A.) The Free and Clear Debt-Free Scholarship is for the student who is committed to staying free of college loans. We have been motivated to offer this type of scholarship for several reasons. First, we have been financial counsellors for more than 20 years, and during that time we’ve seen firsthand what kind of burden school loans can be for graduates who are trying to make a start on entry-level salaries. We’ve also seen the stress that occurs in families when school loan payments revert back to parents who aren’t prepared to take that on. Finally, the totals that are borrowed each and every year for higher education are astounding; but we’ve been so impressed by the stories we hear from those students who are finding ways to get their degrees with no borrowing that we wanted to come alongside some of them with support and assistance.

We purposely chose not to put our name on the endowment, but to name it for its purpose so that others would be encouraged to join us in helping students remain debt free. The first award goes out this fall, and we will continue raising funds so that more students who want to stay debt-free can find assistance from scholarship funds in the future. If you would like to contribute, make your check payable to “WCU Foundation” and put “Free and Clear Debt-Free Fund” in the memo line.

Q.) Ed, you have been very involved with your alma mater over the years. You are past President of both the Catamount Club and WCU Friends of the Arts, a former member of the WCU Alumni Board of Directors and the WCU Foundation Board, as well.  Why do you feel it is important for alumni to stay connected with their university?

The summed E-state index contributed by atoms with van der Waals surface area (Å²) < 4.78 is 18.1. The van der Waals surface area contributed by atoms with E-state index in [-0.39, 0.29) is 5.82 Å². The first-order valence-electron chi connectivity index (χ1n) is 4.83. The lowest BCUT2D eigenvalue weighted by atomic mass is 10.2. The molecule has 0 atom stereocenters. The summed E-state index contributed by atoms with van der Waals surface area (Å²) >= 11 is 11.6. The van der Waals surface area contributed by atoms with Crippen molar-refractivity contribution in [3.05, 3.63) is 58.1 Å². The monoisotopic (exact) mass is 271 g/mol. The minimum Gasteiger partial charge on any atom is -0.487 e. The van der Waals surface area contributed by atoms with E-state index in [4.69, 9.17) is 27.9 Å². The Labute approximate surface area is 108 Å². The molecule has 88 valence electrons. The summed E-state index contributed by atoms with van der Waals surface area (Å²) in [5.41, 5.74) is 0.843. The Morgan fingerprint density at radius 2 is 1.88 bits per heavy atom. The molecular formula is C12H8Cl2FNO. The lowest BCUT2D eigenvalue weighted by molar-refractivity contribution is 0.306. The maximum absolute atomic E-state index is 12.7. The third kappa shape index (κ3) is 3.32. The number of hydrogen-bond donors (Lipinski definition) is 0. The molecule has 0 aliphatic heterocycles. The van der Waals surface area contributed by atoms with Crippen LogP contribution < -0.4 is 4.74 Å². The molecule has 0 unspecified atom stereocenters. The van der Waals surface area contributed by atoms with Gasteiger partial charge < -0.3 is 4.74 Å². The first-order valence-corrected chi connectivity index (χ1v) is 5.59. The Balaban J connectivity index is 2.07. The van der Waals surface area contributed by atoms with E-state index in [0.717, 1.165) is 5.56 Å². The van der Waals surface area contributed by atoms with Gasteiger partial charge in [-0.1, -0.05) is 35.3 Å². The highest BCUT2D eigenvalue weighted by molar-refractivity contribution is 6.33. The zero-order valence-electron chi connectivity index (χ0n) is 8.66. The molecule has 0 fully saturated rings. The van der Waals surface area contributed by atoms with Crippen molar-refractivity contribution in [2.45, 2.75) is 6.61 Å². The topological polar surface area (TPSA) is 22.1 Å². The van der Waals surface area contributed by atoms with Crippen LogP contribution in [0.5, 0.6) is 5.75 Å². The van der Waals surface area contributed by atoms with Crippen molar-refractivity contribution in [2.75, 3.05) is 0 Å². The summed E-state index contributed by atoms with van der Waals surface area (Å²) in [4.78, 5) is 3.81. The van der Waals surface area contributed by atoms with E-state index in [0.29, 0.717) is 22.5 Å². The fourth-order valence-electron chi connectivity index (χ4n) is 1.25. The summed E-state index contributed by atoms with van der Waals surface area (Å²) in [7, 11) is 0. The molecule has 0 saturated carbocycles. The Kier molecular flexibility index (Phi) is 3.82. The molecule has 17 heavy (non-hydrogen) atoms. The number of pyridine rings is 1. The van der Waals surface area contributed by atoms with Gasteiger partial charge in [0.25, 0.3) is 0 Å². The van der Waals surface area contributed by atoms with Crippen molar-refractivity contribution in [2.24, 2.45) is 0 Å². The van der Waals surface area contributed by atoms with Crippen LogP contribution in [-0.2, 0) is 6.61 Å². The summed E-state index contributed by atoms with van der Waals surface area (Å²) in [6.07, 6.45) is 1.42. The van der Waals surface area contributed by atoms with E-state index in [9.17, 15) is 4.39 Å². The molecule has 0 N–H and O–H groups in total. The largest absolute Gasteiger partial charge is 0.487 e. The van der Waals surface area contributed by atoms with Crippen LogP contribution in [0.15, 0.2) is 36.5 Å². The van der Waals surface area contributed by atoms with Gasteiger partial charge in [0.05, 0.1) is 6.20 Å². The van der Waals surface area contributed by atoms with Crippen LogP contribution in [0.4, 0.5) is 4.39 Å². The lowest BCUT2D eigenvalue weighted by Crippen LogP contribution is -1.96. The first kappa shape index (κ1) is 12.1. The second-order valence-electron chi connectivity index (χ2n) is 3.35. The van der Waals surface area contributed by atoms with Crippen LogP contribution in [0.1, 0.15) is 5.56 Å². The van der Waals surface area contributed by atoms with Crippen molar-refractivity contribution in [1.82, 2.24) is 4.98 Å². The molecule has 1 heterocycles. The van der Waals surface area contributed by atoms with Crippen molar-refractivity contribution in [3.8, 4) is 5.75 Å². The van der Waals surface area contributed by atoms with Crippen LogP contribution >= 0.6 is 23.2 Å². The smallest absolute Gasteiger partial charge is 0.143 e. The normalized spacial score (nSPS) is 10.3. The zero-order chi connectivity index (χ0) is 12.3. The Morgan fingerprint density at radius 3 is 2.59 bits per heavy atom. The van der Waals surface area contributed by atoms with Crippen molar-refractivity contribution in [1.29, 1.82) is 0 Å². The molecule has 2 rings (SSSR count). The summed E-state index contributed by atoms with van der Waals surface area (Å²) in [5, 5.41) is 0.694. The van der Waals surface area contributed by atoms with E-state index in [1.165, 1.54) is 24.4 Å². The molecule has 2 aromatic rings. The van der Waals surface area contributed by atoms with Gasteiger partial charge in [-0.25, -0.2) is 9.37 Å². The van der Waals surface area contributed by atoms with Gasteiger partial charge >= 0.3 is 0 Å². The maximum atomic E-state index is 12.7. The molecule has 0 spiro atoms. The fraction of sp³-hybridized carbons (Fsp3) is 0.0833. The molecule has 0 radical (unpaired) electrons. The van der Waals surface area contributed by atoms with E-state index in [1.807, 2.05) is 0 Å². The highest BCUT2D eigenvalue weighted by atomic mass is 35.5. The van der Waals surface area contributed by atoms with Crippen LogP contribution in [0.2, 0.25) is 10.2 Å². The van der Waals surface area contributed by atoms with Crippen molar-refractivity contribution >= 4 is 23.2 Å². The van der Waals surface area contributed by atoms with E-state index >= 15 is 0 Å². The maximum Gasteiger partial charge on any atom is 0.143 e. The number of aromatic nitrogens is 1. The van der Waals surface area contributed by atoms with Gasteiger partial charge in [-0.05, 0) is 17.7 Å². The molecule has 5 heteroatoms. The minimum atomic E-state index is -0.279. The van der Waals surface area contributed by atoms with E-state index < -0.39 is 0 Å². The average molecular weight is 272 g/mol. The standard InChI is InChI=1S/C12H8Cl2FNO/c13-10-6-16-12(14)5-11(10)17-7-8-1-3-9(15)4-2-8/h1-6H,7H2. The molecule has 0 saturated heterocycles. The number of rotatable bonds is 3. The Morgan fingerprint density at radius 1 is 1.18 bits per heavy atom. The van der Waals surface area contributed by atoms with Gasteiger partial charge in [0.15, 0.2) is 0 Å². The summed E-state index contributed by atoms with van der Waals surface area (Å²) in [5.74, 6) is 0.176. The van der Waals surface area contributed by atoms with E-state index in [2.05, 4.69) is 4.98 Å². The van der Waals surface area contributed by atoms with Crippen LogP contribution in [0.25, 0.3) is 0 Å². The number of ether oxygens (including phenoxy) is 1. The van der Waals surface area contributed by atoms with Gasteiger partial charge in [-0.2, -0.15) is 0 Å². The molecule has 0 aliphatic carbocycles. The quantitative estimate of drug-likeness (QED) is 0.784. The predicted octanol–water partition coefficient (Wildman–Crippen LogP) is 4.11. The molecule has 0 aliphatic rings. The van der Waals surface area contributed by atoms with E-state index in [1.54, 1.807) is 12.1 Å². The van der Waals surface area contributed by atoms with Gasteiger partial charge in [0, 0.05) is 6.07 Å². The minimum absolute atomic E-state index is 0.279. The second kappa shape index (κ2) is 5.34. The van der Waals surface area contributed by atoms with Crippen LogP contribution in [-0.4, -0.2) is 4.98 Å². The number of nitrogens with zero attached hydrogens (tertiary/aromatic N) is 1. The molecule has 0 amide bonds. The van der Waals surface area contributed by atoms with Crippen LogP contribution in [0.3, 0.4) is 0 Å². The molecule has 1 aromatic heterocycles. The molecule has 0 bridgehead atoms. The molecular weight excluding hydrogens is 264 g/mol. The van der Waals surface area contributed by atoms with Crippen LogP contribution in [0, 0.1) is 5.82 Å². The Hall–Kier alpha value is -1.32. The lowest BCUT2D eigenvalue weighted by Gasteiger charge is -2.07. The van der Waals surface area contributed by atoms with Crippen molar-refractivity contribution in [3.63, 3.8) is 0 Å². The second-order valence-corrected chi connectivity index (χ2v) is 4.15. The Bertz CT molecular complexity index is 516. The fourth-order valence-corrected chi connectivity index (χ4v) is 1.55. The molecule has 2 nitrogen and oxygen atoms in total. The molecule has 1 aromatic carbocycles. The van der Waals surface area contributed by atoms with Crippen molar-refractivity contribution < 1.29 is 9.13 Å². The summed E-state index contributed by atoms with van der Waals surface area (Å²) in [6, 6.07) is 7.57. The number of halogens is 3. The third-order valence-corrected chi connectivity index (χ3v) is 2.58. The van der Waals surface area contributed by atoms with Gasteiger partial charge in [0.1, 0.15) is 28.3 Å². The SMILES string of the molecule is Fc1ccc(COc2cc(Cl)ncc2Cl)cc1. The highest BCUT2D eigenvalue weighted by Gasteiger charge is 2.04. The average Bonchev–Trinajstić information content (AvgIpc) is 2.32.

A.) Staying connected with the university has truly been a blessing in so many ways. As a student, I received a Helder scholarship which covered about half of my needs. I never forgot being blessed by this, and each year after graduation I found a way to give something back.  I joke that I’ve been writing checks to WCU every year since starting as a freshman in 1975. The checks haven’t always been big but they have been consistent.

Staying connected has led to making more great friends who are also interested in making a difference for others. Working for a purpose with others creates excitement as you see things happen.
Staying connected has allowed me to learn more about how the university makes a difference both in WNC and the state. I’m so proud to be a Catamount!

Q.) Now tell us something unique and interesting about yourselves that few people may know.

A.) Ed:   More than 18 years ago, the Lord prompted me to use my passion for BBQ to create a ministry called Blessings and BBQ.  This team of other passionate folks cooks and serves our homeless veterans in Asheville the first Saturday of each month at the Veterans’ Restoration Quarters.  Smoking meat and preparing the meal is an all-day event, so we get to know the residents well, and it’s like a family gathering with 200 to 300 meals being served each time.   

Andrea:   Blessings and BBQ has given me an outlet for service also. While Ed is smoking meat on those first Saturdays, I show up with my sewing machine, patches, some buttons and do mending and hemming for the residents. They get lots of donated clothing that is new, but the sizes aren’t always as close of a fit as they would like. And I hem lots of pants and sew on many replacement buttons! I have to say, it is a treat to serve our veterans!

Ed and Andrea:   We have lived in Asheville for more than 30 years, but some may not know that in 2018 we sold our home there and moved to our coastal home on Ocracoke Island, on the Outer Banks of NC. We are about 12 hours away from Cullowhee, so we don’t get back to campus as often, but we have run across a few Catamounts out here. Who knows? Maybe we can start an alumni chapter on the Outer Banks. As always, Go Cats!